Digital Storytelling is a project-based approach that engages learners in thinking critically, creatively, and collaboratively to solve real-world problems using new technology tools. Digital storytellers use videography, photography, digital audio production, web design, and other multimedia for storytelling.
The process of Digital Storytelling can be applied to personal or professional assignments as well as educational settings. This type of teaching is effective because it encourages learners to think outside the box by sparking creativity through collaborative work on projects with their peers.
Digital Storytelling also helps students learn how to communicate ideas effectively through media literacy skills such as video editing and graphic design software proficiency. These skills often translate into employable job skills for college graduates once they enter the workforce after graduation from high school or college.
The Digital Storytelling process includes the following steps:
1) Brainstorming ideas for a story with peers, creating a list of diverse ideas to choose from.
2) Writing an outline about the various events that are part of the story. The number of events in each idea should be equivalent among all participants. This is to avoid any one person dominating the discussion and not allowing others’ ideas to be heard equally.
3) Roleplay being someone involved in the story, getting into character by using creative costumes, dialogue, and body movements/actions as necessary for telling the “story”. Improvise dialogue based on what might have been said at that point in time during the event(s), if it wasn’t documented.
4) Create a list of “characters” that are involved in the story, assigning roles to each person participating in re-enacting the story using digital photos or short video clips.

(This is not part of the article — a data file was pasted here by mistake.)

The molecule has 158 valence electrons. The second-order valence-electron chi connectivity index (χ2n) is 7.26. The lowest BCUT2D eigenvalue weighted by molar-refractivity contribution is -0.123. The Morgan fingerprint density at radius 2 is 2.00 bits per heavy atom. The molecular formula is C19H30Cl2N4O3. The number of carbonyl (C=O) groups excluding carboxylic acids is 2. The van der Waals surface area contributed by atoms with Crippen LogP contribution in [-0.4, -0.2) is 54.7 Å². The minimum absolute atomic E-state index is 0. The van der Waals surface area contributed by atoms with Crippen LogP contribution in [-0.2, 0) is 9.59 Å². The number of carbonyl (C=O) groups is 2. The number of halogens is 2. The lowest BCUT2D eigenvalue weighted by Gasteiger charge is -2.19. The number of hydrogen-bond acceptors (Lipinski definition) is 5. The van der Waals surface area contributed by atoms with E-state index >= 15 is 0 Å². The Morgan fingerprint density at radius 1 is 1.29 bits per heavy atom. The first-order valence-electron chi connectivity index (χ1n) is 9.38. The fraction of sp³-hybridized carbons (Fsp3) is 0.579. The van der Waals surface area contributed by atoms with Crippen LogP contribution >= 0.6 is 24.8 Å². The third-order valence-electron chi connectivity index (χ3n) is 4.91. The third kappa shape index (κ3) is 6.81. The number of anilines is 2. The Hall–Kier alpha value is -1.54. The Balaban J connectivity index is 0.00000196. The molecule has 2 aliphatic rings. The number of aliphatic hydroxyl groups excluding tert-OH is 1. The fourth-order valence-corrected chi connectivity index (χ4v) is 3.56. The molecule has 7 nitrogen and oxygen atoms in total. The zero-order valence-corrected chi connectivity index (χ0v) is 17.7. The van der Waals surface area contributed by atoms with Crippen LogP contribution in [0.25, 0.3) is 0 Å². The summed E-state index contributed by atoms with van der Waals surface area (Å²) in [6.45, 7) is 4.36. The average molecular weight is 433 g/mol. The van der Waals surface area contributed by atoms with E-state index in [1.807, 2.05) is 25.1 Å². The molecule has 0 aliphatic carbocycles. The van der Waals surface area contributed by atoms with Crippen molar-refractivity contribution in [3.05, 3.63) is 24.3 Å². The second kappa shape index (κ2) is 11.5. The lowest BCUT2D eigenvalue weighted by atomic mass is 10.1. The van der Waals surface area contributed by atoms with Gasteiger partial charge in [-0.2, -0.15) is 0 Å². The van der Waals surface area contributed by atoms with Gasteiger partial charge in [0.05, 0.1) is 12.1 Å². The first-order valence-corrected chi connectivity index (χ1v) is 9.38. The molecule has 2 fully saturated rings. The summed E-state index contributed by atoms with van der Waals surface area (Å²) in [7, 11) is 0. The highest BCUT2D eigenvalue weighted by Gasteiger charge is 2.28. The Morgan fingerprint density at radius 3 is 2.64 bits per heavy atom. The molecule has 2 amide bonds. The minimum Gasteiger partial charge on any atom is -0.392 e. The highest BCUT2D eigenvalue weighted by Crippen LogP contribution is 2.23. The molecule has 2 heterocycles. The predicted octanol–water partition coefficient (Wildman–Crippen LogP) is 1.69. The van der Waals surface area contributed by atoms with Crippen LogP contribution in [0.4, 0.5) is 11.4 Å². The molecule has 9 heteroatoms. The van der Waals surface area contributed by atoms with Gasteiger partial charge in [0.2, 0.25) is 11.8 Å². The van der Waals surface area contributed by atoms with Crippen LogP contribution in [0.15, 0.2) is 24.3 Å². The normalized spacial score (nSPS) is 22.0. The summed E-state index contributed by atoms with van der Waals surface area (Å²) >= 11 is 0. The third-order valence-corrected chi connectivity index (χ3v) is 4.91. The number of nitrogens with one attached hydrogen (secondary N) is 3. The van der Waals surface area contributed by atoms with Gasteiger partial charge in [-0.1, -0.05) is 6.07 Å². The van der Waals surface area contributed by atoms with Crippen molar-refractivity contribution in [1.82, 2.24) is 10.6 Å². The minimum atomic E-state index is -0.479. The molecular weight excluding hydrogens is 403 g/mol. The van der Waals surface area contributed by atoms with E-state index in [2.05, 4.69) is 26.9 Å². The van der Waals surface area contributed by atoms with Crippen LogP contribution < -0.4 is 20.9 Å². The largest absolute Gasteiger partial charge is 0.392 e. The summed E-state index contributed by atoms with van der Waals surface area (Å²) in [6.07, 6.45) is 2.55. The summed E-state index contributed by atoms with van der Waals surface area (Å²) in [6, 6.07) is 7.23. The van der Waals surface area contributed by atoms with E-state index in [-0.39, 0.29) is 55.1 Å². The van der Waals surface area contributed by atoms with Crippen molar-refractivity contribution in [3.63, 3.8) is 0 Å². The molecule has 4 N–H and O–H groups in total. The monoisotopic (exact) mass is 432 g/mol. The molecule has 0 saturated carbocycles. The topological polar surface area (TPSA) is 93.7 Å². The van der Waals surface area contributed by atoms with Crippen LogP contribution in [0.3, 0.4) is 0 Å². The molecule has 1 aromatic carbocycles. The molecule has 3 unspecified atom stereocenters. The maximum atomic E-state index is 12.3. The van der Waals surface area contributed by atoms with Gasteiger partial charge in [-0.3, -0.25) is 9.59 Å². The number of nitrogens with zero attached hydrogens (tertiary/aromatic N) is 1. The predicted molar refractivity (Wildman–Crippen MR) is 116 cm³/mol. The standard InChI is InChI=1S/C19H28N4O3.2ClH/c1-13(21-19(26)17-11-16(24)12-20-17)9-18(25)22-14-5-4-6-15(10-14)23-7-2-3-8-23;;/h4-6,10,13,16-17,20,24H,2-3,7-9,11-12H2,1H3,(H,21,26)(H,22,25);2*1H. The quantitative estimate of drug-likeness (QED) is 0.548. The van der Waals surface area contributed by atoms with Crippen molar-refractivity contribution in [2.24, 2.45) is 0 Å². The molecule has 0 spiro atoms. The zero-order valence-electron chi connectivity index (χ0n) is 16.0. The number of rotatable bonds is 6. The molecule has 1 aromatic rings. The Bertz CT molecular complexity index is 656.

5) For each event, take photos/video with smartphones, camcorders or other digital cameras as appropriate for the time period(s).
6) Working individually (or in small groups), write spoken dialogue (narration) about what is happening on camera during each event. Be sure to capture the main details of each event; avoid too much detail or unnecessary information that doesn’t move the story along. Try to use at least one adjective and one adverb per line of narration to make it more interesting and effective for the audience.
7) Work together as a larger group to edit photos/video clips into short video segments that tell the story. Complete one event at a time, creating appropriate transitions between each segment of the story using phrases like “Earlier that day…,” “The next morning…,” etc.
Each participant’s voice should be heard equally during narration, especially if there are several people involved in presenting the same scene or event where dialogue is important. This ensures everyone is given an opportunity to participate equally and avoid excluding other participants who may not be comfortable participating in front of others due to lack of experience with public speaking or shyness about it which many students struggle with especially when learning new material.
8) Share digital stories created by the class with learners’ families and/or classmates, encouraging everyone to re-watch stories that they find interesting and provide feedback about what they liked or did not like.
9) Evaluate the process of Digital Storytelling in each session by guiding students on how to create better narrative writing, more effective role-playing during storytelling sessions, improved photography and video editing skills for next time.
10) Repeat steps 1-9 until all events in the story have been captured on film and narrated verbally.